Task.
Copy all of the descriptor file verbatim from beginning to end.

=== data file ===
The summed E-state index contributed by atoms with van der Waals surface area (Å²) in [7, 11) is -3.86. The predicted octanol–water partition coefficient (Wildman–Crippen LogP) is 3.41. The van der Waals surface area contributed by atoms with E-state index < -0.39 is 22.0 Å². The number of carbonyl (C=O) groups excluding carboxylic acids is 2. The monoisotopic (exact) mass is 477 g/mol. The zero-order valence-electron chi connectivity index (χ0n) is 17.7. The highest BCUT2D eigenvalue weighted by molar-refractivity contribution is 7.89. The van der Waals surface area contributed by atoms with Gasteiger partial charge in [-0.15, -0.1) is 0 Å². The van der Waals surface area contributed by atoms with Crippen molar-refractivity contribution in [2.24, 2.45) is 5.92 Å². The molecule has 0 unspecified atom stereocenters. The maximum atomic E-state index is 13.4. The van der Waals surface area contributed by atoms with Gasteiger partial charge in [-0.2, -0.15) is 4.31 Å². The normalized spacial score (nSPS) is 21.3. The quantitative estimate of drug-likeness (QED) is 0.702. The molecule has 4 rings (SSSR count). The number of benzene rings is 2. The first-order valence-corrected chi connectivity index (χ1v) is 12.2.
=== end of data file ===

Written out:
The summed E-state index contributed by atoms with van der Waals surface area (Å²) in [7, 11) is -3.86. The predicted octanol–water partition coefficient (Wildman–Crippen LogP) is 3.41. The van der Waals surface area contributed by atoms with E-state index < -0.39 is 22.0 Å². The number of carbonyl (C=O) groups excluding carboxylic acids is 2. The monoisotopic (exact) mass is 477 g/mol. The zero-order valence-electron chi connectivity index (χ0n) is 17.7. The highest BCUT2D eigenvalue weighted by molar-refractivity contribution is 7.89. The van der Waals surface area contributed by atoms with Gasteiger partial charge in [-0.15, -0.1) is 0 Å². The van der Waals surface area contributed by atoms with Crippen molar-refractivity contribution in [2.24, 2.45) is 5.92 Å². The molecule has 0 unspecified atom stereocenters. The maximum atomic E-state index is 13.4. The van der Waals surface area contributed by atoms with Gasteiger partial charge in [-0.2, -0.15) is 4.31 Å². The normalized spacial score (nSPS) is 21.3. The quantitative estimate of drug-likeness (QED) is 0.702. The molecule has 4 rings (SSSR count). The number of benzene rings is 2. The first-order valence-corrected chi connectivity index (χ1v) is 12.2.